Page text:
The IMF said its forecasts were highly uncertain and that the risks were that the economic cost of the pandemic would be worse than currently envisaged. Recovery relied on stimulus measures being effective in preventing widespread company bankruptcies, limiting job losses, and easing financial strains.
The WEO modelled three alternative scenarios: a 2020 lockdown lasting 50% longer than it is forecasting; a mild recurrence of the virus in 2021; and a protracted pandemic and longer containment effort in 2020, as well as a recurrence in 2021.
In the worst case, the global economy would shrink by around 11% rather than 3%.
Gopinath said: “The economic landscape will be altered significantly for the duration of the crisis and possibly longer, with greater involvement of government and central banks in the economy.”
At a time when Italy and Spain have started to lift their lockdown restrictions, Gopinath said: “There are many reasons for optimism, despite the dire circumstances. In countries with major outbreaks, the number of new cases has come down, after strong social distancing practices were put in place. The unprecedented pace of work on treatments and vaccines also promises hope. The swift and substantial economic policy actions taken in many countries will help shield people and firms, preventing even more severe economic pain and create the conditions for the recovery.”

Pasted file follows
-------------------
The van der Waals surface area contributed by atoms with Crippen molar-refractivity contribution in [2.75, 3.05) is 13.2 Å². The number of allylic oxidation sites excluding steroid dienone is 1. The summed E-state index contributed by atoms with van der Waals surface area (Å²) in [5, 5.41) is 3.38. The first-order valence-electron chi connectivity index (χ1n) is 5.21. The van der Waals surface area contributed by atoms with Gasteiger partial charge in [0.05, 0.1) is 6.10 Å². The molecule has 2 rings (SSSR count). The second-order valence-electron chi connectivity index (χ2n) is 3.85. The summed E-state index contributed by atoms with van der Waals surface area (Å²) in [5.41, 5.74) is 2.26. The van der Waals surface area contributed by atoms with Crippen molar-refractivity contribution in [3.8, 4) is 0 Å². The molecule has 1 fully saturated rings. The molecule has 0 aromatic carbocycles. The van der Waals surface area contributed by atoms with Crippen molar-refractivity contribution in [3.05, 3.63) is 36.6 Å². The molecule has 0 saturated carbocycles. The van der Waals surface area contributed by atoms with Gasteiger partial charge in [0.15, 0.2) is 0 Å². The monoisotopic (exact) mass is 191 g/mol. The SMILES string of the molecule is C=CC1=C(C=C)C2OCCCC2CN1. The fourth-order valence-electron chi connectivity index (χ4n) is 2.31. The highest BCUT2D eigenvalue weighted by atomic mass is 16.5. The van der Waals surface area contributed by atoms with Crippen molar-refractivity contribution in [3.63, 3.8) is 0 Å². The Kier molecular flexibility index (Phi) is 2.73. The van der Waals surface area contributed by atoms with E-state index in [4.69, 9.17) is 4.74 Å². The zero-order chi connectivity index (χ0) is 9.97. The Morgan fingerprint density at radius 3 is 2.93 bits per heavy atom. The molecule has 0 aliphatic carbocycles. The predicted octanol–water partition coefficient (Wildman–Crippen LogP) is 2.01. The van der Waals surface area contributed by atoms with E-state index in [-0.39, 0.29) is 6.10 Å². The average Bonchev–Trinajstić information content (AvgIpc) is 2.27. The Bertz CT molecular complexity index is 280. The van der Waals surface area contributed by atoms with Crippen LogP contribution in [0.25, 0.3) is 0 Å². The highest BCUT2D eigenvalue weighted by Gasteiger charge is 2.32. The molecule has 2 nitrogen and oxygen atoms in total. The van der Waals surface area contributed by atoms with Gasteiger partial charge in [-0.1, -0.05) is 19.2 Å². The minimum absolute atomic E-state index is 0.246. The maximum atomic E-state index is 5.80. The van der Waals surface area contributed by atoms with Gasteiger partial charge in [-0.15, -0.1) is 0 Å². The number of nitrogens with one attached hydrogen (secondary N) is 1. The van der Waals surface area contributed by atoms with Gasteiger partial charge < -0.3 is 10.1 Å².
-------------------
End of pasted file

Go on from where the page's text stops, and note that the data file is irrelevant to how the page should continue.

Although the effects of the pandemic have been more severe so far in developed countries, the IMF said they were better equipped to cope. It added that many emerging and developing economies faced a multilayered crisis comprising a health shock, domestic disruptions, plummeting external demand, capital flight, and collapsing commodity prices.